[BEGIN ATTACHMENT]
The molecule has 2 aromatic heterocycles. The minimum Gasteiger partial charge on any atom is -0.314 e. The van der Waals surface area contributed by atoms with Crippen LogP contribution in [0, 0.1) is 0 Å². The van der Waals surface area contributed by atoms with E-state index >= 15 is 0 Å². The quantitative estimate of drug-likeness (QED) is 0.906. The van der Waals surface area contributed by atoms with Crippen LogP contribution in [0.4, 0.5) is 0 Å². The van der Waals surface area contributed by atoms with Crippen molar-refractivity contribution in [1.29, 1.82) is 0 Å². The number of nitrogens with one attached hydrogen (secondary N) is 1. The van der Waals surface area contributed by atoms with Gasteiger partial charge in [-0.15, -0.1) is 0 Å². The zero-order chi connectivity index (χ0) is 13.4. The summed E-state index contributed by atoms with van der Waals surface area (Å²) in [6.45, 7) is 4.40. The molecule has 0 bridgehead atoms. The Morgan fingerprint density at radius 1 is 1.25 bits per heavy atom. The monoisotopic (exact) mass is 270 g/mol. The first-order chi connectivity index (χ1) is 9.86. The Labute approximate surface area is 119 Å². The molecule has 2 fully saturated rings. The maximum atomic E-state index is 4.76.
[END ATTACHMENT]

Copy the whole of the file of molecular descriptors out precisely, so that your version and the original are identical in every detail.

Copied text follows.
The molecule has 2 aromatic heterocycles. The minimum Gasteiger partial charge on any atom is -0.314 e. The van der Waals surface area contributed by atoms with Crippen LogP contribution in [0, 0.1) is 0 Å². The van der Waals surface area contributed by atoms with E-state index >= 15 is 0 Å². The quantitative estimate of drug-likeness (QED) is 0.906. The van der Waals surface area contributed by atoms with Crippen LogP contribution in [0.4, 0.5) is 0 Å². The van der Waals surface area contributed by atoms with Crippen molar-refractivity contribution in [1.29, 1.82) is 0 Å². The number of nitrogens with one attached hydrogen (secondary N) is 1. The van der Waals surface area contributed by atoms with Gasteiger partial charge in [-0.15, -0.1) is 0 Å². The zero-order chi connectivity index (χ0) is 13.4. The summed E-state index contributed by atoms with van der Waals surface area (Å²) in [6.45, 7) is 4.40. The molecule has 0 bridgehead atoms. The Morgan fingerprint density at radius 1 is 1.25 bits per heavy atom. The monoisotopic (exact) mass is 270 g/mol. The first-order chi connectivity index (χ1) is 9.86. The Labute approximate surface area is 119 Å². The molecule has 2 fully saturated rings. The maximum atomic E-state index is 4.76.